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Big Dog

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If you’re ever near a sundial, step closer and look for a message. Many sundials bear haunting, poetic inscriptions about the brevity of life. Plus, language development in toddlers: why and how little ones pick up the exclamation Uh-oh! And a new Japanese term for making the most of your time in the modern age: The Japanese word taipa comes from English and means “time performance.” Also, a punny puzzle about married names, quidnunc, peart, It takes a big dog to weigh a ton, Chamber of Commerce weather, the superstition of saying bread and butter when walking around objects, micturate, piss vs. pee, ordering a hamburger all the way deluxe, why the S in island is silent, and more.

This episode first aired February 25, 2023.

Taipa: Time Performance

 The Japanese neologism taipa refers to the level of satisfaction gained compared with the time spent. You might increase taipa, for example, by listening to an audiobook at twice the normal speed. Taipa derives from the Japanese words taimu pafōmansu, which are adapted from the English words time performance.

It Takes a Big Dog to Weigh a Ton

 An Iowa listener says her father was known for being laconic. When the family tried to draw him out by asking his opinion, he’d often respond with the observation Well, I think it takes a big dog to weigh a ton, suggesting something along the lines of “I don’t know. This sounds like a real problem for you.” There are many different variants of this expression, varying according to the large thing — such as a big woman, a big man, a big hog, a big steer — and the weight, such as a thousand pounds, five hundred pounds, a hundred pounds, and fifty pounds. Sometimes the word big itself is also modified as pretty big or mighty big.

Dalalæða, Icelandic Ground Fog

 The lovely Icelandic word for “ground fog,” dalalæða, comes from dalur, meaning “valley” and læða which is variously translated as “sneak up” or “female cat.”

Chamber of Commerce Weather

 When weather forecasters predict a Chamber of Commerce day, they anticipate sunny, pleasant weather that’s postcard-perfect, and a great advertisement for life in that location.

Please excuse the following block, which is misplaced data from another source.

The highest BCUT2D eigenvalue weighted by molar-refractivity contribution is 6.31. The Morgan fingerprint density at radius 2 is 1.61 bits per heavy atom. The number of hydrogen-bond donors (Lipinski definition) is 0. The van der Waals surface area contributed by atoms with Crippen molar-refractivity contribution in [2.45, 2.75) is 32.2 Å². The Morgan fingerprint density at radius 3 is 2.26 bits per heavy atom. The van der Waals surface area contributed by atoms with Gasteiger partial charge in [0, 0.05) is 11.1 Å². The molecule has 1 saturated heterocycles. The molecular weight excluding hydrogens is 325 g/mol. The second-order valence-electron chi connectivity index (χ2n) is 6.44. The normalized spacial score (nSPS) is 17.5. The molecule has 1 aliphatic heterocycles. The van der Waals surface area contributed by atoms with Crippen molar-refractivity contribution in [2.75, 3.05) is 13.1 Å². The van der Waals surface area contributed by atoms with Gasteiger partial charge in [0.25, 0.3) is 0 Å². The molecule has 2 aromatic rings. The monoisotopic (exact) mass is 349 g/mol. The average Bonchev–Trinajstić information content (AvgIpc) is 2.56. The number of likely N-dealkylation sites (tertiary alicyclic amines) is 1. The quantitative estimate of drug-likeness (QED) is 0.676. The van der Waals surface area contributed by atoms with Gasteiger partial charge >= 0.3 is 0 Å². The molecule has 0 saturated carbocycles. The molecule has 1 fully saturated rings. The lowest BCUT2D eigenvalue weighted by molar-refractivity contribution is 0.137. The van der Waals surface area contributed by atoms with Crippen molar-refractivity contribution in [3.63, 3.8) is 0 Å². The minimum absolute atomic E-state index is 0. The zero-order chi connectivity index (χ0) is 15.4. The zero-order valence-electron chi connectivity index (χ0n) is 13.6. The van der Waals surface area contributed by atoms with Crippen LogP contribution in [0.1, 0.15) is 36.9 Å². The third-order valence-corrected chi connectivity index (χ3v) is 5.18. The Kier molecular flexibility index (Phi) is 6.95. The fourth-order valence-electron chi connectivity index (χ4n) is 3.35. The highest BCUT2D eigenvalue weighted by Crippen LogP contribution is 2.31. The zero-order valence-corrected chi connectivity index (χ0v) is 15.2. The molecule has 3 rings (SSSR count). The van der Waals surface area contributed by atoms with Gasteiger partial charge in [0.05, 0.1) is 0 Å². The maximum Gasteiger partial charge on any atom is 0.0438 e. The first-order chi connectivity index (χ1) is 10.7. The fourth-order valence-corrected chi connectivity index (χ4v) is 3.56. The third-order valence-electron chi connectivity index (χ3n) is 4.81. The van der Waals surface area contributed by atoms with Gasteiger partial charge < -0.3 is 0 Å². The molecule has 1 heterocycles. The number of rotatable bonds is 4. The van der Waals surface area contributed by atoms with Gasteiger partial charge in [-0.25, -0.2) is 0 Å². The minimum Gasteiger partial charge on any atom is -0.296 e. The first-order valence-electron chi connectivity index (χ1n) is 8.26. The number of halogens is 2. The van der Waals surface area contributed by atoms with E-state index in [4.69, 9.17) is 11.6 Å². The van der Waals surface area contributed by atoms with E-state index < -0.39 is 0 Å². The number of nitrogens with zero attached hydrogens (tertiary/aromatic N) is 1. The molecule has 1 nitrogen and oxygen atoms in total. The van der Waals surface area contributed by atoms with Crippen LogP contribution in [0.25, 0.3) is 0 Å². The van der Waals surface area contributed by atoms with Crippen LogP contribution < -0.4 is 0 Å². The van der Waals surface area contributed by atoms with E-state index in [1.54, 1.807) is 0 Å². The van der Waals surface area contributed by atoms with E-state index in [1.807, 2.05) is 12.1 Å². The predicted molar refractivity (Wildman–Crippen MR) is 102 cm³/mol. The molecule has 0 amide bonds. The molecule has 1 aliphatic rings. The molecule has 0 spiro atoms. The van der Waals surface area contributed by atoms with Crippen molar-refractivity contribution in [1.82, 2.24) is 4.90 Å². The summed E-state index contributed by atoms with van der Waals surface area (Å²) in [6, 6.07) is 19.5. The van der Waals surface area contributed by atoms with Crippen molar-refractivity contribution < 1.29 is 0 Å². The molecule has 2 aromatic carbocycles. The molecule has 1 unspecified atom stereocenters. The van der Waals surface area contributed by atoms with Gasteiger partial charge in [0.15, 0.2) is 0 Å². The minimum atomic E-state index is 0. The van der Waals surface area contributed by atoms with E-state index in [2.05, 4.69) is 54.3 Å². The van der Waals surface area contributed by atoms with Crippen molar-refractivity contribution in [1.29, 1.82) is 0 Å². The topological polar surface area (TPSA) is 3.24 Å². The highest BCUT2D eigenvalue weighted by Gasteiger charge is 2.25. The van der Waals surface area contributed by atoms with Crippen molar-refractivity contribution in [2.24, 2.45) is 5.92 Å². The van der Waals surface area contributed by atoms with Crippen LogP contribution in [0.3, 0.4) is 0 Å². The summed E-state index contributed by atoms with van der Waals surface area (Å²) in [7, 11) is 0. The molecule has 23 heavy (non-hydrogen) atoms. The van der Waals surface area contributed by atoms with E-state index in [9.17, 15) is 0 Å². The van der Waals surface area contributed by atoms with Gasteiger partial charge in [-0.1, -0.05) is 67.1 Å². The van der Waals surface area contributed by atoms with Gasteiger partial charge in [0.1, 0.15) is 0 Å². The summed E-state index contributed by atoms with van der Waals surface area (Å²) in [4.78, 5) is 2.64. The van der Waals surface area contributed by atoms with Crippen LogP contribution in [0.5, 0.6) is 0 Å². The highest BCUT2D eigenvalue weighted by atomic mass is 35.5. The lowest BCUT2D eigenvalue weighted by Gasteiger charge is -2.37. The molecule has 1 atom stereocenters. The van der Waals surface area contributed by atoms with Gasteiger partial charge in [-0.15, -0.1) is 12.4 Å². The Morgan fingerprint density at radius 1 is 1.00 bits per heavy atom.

Ella Vader Puzzle

 Quiz Guy John Chaneski cordially invites you to a wedding puzzle. For example, if Ella Fitzgerald married Darth Vader, the punny result would be either a kind of shoe or something that might convey you to the top floor of a building. Get it?

When Does “Uh-Oh!” Enter a Child’s Vocabulary?

 Susan from Seattle, Washington, has observed her toddler granddaughter starting to exclaim Uh-oh! when something goes amiss. Is that something she picked up from adults, or do adults pick it up from children? By 18 months, children have already developed a repertoire of two-word expressions, and they acquire uh-oh at a time when they’re starting to learn about values between yes and no, and nuances of meaning. They begin to learn, for example, that uh-oh can express dismay but not worry. The interjection uh-oh! is what linguists call a discourse marker, a small utterance that, in this case, changes what we expect to hear.


 There are lots of words for people who engage in gossip. Another is quidnunc, from the Latin words quid, “what,” and nunc, “now.” A quidnunc is always asking “What now?”

Gimme a Burger and Make it All the Way Deluxe

 Kelly in Norfolk, Virginia, wonders if her hometown is the only place where people specify that they want their burger all the way deluxe, meaning “with all the condiments and toppings.” Other ways to ask for something loaded with those ingredients include ordering it with the works, or with everything on it, or loaded, or supreme, or all dressed.

Why Does “Island” Have a Silent “S”? Because Scholars Couldn’t Stop Themselves